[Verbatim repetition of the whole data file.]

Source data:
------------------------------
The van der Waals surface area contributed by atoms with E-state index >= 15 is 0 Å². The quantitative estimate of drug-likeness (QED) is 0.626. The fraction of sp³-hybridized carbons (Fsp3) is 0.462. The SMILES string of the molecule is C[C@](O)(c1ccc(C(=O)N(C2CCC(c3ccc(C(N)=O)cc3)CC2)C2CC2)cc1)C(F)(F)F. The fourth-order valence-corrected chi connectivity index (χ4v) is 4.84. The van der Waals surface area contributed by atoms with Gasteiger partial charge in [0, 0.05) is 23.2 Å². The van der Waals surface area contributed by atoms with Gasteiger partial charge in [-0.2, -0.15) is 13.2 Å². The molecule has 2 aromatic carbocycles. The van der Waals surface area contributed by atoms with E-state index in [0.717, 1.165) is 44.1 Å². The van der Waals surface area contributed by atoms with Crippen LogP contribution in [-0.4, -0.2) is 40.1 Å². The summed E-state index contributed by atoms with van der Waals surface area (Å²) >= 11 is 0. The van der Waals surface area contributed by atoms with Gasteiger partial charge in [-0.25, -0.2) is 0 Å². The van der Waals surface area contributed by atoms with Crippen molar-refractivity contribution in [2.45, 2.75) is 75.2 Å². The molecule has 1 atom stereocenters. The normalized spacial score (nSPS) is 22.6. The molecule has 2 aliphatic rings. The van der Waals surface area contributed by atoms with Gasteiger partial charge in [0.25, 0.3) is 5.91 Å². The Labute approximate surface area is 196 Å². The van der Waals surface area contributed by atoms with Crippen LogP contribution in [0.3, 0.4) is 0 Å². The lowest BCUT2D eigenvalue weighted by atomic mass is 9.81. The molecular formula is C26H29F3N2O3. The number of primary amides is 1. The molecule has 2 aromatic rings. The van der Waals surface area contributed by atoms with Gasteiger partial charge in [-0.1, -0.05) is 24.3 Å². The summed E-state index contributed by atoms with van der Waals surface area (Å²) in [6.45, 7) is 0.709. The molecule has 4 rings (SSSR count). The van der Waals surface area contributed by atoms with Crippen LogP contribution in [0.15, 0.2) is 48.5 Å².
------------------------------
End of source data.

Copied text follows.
The van der Waals surface area contributed by atoms with E-state index >= 15 is 0 Å². The quantitative estimate of drug-likeness (QED) is 0.626. The fraction of sp³-hybridized carbons (Fsp3) is 0.462. The SMILES string of the molecule is C[C@](O)(c1ccc(C(=O)N(C2CCC(c3ccc(C(N)=O)cc3)CC2)C2CC2)cc1)C(F)(F)F. The fourth-order valence-corrected chi connectivity index (χ4v) is 4.84. The van der Waals surface area contributed by atoms with Gasteiger partial charge in [0, 0.05) is 23.2 Å². The van der Waals surface area contributed by atoms with Gasteiger partial charge in [-0.2, -0.15) is 13.2 Å². The molecule has 2 aromatic carbocycles. The van der Waals surface area contributed by atoms with E-state index in [0.717, 1.165) is 44.1 Å². The van der Waals surface area contributed by atoms with Crippen LogP contribution in [-0.4, -0.2) is 40.1 Å². The summed E-state index contributed by atoms with van der Waals surface area (Å²) >= 11 is 0. The van der Waals surface area contributed by atoms with Gasteiger partial charge in [-0.25, -0.2) is 0 Å². The van der Waals surface area contributed by atoms with Crippen molar-refractivity contribution in [2.45, 2.75) is 75.2 Å². The molecule has 1 atom stereocenters. The normalized spacial score (nSPS) is 22.6. The molecule has 2 aliphatic rings. The van der Waals surface area contributed by atoms with Gasteiger partial charge in [0.25, 0.3) is 5.91 Å². The Labute approximate surface area is 196 Å². The van der Waals surface area contributed by atoms with Crippen LogP contribution in [0.3, 0.4) is 0 Å². The lowest BCUT2D eigenvalue weighted by atomic mass is 9.81. The molecular formula is C26H29F3N2O3. The number of primary amides is 1. The molecule has 2 aromatic rings. The van der Waals surface area contributed by atoms with Gasteiger partial charge in [-0.1, -0.05) is 24.3 Å². The summed E-state index contributed by atoms with van der Waals surface area (Å²) in [6.45, 7) is 0.709. The molecule has 4 rings (SSSR count). The van der Waals surface area contributed by atoms with Crippen LogP contribution in [0.15, 0.2) is 48.5 Å².